This approach is engaging, and rightly aims to bridge a gap between cultural historical work on gender and the more established woman's history tradition that has been fascinated by the questions around woman's suffrage and its key figures. But those portions of Sneider's work that focus on both constitutional history and legal definitions are often hard to follow, especially in her discussions on the differences between federal territories, unincorporated territories, and their relationship to the states' rights debate. In her drive to show how imperialism created a political space in which suffrage could be thrust, Sneider leaves packed many of the important and shifting distinctions that historical subjects used to explain and articulate ideas like imperialism, colonialism, and expansionism. Instead, she imposes a legalistic and rather jumbled distinction between formal empire, "empire by deferral," and what she calls "an expanding union" to explain the shift from the vocabulary of Reconstruction to that of imperialism (pp. 11, 16).
Despite this, Sneider's attempt to situate the history of U.S. women's suffrage within larger global discourses on race, citizenship, and belonging and her exploration of suffragists as participating imperial citizens in American empire are both important and timely. Her work opens up some important avenues for the burgeoning work on the history of women's internationalism, and fits nicely with the work of foreign relations historians and those studying the interplay between the foreign and the domestic--if such a distinction can be made--and its effect on policy, governance, and identity. As the book's cover image shows, the interplay between imperialism and gender, as with most other identities, can be traced through documents and representations from this period. But, as Sneider demonstrates so well, to see imperial power relations, historians must see even the most seemingly benign and well-intentioned movements, such as for suffrage, as sites of contested power.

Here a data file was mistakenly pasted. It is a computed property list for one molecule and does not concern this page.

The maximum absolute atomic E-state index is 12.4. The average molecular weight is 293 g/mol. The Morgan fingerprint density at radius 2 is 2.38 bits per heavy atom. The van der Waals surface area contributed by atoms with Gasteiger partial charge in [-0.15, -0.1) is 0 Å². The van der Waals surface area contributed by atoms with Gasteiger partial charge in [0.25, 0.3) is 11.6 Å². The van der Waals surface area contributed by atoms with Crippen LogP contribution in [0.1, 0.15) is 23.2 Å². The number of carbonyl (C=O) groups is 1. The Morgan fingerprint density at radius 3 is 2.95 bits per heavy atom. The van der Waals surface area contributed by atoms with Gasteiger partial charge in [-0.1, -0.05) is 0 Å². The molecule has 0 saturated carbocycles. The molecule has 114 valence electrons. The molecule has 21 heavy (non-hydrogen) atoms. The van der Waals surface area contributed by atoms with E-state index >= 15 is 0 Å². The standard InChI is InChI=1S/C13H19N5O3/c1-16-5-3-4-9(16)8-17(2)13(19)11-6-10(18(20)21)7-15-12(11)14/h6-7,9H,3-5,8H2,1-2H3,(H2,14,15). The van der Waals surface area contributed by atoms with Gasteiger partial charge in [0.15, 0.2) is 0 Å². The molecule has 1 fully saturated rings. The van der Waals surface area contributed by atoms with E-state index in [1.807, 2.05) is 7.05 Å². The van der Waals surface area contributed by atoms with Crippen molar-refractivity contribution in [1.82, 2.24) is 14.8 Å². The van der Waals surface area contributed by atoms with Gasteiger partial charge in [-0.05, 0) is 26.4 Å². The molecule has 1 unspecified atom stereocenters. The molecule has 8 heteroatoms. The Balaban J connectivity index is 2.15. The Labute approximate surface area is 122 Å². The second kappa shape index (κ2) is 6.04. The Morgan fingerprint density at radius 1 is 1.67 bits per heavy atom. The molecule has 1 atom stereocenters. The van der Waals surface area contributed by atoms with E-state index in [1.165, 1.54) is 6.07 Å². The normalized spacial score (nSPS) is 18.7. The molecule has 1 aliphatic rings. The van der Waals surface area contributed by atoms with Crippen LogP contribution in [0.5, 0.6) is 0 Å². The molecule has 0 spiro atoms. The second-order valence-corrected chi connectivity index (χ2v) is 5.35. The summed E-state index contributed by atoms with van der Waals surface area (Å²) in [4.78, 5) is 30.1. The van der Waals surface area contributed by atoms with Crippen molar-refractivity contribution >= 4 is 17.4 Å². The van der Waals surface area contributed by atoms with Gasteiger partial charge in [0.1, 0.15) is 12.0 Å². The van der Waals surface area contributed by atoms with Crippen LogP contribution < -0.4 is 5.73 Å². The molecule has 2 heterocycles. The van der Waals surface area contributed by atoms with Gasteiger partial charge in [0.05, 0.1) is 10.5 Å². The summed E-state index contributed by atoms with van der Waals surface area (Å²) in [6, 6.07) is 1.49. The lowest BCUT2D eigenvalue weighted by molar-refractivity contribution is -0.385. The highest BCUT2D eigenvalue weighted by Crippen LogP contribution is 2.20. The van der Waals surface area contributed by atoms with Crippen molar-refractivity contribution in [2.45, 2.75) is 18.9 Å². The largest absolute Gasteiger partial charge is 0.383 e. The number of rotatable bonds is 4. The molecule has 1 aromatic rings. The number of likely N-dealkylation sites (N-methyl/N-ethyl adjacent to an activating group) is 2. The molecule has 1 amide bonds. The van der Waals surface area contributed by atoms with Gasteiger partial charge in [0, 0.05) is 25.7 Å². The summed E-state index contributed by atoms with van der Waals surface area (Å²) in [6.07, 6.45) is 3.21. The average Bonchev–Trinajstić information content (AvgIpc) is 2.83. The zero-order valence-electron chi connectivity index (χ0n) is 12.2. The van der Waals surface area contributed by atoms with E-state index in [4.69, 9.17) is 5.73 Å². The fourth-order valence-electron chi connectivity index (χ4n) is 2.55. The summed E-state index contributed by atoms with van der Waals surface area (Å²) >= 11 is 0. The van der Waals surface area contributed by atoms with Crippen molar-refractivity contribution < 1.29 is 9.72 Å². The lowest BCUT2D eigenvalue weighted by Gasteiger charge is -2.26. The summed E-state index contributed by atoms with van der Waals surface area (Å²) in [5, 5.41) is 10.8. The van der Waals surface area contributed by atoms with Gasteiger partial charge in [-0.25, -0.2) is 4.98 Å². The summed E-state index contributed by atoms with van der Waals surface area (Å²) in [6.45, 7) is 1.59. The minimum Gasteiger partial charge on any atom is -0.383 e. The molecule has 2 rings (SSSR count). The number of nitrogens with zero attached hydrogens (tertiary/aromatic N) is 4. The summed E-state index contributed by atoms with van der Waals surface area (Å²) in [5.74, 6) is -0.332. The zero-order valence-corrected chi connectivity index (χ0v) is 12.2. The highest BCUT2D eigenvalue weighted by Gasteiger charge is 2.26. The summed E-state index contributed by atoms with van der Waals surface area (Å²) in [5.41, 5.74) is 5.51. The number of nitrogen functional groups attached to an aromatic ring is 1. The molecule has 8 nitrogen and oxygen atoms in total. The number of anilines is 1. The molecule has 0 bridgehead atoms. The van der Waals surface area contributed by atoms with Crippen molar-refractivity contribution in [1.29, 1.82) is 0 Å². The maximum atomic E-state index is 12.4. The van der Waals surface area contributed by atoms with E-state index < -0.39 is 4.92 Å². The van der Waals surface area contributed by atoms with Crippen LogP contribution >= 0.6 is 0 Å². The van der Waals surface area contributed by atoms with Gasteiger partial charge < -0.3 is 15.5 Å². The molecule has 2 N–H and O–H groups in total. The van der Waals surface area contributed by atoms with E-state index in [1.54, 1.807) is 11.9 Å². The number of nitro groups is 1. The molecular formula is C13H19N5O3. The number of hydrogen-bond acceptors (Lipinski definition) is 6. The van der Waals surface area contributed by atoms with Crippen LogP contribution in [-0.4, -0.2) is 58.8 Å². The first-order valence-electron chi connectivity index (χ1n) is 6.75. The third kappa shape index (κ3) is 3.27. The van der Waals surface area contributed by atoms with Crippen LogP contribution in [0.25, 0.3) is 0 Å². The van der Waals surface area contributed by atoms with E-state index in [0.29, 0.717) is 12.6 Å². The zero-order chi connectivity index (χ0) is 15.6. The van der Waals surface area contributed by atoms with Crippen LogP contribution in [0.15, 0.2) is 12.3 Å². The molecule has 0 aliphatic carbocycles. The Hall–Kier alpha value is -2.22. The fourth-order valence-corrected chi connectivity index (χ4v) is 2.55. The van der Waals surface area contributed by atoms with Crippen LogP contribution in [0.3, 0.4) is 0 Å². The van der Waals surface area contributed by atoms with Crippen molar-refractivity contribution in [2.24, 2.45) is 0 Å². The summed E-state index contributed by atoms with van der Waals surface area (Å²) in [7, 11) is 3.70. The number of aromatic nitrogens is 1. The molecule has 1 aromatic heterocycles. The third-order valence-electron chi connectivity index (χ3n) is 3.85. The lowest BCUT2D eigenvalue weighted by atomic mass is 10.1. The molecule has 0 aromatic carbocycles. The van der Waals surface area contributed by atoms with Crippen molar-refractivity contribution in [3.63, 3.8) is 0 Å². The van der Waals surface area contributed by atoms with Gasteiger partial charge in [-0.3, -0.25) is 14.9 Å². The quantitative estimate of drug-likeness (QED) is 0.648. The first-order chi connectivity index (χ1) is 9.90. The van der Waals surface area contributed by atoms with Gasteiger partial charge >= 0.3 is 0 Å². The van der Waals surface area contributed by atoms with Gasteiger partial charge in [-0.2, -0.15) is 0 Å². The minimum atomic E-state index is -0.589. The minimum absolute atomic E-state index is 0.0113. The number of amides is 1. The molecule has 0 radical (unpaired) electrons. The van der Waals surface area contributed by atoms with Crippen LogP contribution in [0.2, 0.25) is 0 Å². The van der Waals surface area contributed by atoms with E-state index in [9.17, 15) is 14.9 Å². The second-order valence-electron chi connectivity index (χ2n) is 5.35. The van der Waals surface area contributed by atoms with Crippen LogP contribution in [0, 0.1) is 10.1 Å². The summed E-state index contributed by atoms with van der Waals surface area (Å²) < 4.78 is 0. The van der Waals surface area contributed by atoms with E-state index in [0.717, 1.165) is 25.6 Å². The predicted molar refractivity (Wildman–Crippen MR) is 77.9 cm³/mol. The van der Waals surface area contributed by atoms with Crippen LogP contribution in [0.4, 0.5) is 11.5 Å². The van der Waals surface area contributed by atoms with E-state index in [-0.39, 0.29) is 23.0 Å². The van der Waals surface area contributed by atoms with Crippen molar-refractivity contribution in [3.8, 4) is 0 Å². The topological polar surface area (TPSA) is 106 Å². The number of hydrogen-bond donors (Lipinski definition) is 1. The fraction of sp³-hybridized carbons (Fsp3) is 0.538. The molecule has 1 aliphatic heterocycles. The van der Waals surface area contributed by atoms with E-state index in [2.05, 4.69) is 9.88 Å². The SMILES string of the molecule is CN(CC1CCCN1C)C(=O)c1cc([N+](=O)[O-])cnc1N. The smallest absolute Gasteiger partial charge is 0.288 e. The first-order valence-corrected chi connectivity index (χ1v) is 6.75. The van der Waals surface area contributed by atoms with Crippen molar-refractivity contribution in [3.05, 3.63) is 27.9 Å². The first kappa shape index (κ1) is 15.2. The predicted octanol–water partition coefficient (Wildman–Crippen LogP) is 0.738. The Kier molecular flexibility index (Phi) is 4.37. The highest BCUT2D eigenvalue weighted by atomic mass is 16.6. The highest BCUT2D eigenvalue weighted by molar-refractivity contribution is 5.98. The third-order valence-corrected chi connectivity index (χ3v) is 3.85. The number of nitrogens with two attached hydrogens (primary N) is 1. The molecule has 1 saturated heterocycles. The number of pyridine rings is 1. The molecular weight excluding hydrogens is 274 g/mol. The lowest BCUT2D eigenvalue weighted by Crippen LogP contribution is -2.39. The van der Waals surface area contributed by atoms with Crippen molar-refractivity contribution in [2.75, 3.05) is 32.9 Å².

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Brian M. Foster. Review of Sneider, Allison L., Suffragists in an Imperial Age: U.S. Expansion and the Woman Question, 1870-1929.